The emotional baggage in Wes Anderson's The Darjeeling Limited, which opens today in Toledo, was designed by Marc Jacobs for Louis Vuitton. There are exactly 11 pieces. You'll want this emotional baggage; you'll ask for it for Christmas. It won't exist. It is expensive and smart and like everything in a Wes Anderson movie, it is designed with alarming exactitude, for him alone, unavailable to the average person; it comes in matching tans, with a pattern of palm trees and gazelles and apes, like a child's first Louis Vuitton set. Except it's carried by three adults, improbable brothers with prodigious noses, played by Owen Wilson, Adrian Brody, and Jason Schwartzman; summoned to India by Francis (Wilson) for vague reasons, they find themselves on a cross-continent train journey.
The kin are estranged.
At one point, their train is lost. "How does a train get lost?" Peter (Brody) asks. "Do we know where we are at least?" Jack (Schwartzman) asks. So Francis inquires. "They haven't located us yet," he says, then stops, "We ... haven't ... located ... us ... yet- symbolic!"
Turns out, Francis has lured them to India on a questionable pretense. They haven't seen each other in a year, not since their father died and their mother (Angelica Huston) disappeared. Against a backdrop of intricate Indian patterns and cool aqua palettes, the brothers, self-absorbed spectators, focus on themselves - this is a storybook India, as artificial as anything in an Anderson picture, not to be confused with the place (with one sad exception later in the film). But Francis says he wants them to know each other better.
His head is damaged, bandaged up like the Ghost of Christmas Past; in an eerie coincidence with the real Wilson, the character likely tried to kill himself. And it's left him sentimental, nostalgic for a time that didn't exist. But sympathy is fleeting with this family, and the three set out on a spiritual mystery tour that hangs a left at the Three Stooges and includes a can of mace - a lovely little sequence of physical comedy. Amid the opulence and exacting eccentricity, I'd forgotten Anderson can be loose, even funny.
But about the baggage.
They lug it across India.
Symbolic! A metaphor!
Then again, emotional baggage in a Wes Anderson picture tends to be the same as the tangible kind, only less fussed over. Anderson, whose movies include The Royal Tenenbaums and Rushmore, has quite a following, despite a precious Fisher-Price playset aesthetic that has smothered his promise - this limitless admiration for things, an insufferable hipness over heart, which drives some nuts and others to swoon, this obsession with objects, arranged just so in each frame, color-coordinated within an inch of life. Couple that doll-house sensibility with an homage to Indian director Satyajit Ray (Anderson uses lots of Ray's original music), and a little manic Richard Lester (A Hard Day's Night), and Darjeeling feels like an elaborate Advent calendar, with a new designer tchotchke to be found behind every door.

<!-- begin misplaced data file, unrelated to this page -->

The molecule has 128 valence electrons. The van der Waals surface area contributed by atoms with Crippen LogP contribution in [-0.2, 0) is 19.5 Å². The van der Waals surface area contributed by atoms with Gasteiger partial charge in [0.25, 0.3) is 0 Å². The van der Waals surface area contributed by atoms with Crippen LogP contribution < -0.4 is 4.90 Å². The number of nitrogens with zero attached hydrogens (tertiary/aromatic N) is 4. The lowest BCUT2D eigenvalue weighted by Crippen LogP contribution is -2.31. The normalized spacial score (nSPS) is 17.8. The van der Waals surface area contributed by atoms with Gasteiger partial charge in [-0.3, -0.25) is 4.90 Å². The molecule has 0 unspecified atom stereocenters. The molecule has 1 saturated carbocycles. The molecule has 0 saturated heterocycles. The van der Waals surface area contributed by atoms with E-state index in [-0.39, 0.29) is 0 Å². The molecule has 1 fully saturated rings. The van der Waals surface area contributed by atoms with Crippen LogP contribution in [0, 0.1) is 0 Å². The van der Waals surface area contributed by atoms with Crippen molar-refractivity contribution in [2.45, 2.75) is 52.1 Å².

But it's not exhausting.
Which is what I expected.
Instead, it's very much what I think Anderson intended - a light travelogue of small consequence, with a slight, though sincere and concerned effort to bring a heart back into his films.
Actually, I'm surprised we're at this point. With Rushmore, a half-dozen years ago, Bill Murray was allowed to do more with his eyes than many actors expressed with their mouths; Anderson's steadily creeping formality couldn't derail The Royal Tenenbaums a few years later. But by the time of The Life Aquatic With Steve Zissou, that whimsical quaintness had played itself out and become an end to itself, a dreary approximation of spontaneity and "awkwardness." The bad news about The Darjeeling Limited is it's hard to lose that feeling we're primarily meant to be admiring scenery, the way a turban matches a set of drapes.
So it goes without saying the film looks great, but the better news is that, as The Darjeeling Limited rolls on, raw emotion funnels through, bit by bit. And something surprising happens: Anderson begins to comment on himself, and even wakes up. You could argue that without his quirks, Anderson wouldn't be Anderson, but then, out of nowhere, a character questions the sanity of a $6,000 leather belt. In a wonderful short that opens the film, Hotel Chevalier, co-starring Natalie Portman, Schwartzman has decided to have a nervous breakdown in what appears to be $2,000-a-night extravagance.
The Darjeeling Limited leaves you wondering what it all means, but I doubt Anderson would have a problem with that assessment. "We're just trying to experience something," Francis explains later, and you can use a line like this against Anderson, or you could take it as a promise. His movies, and his work, is his way of working out the quirks.
Contact Christopher Borrelli at: firstname.lastname@example.org or 419-724-6117.
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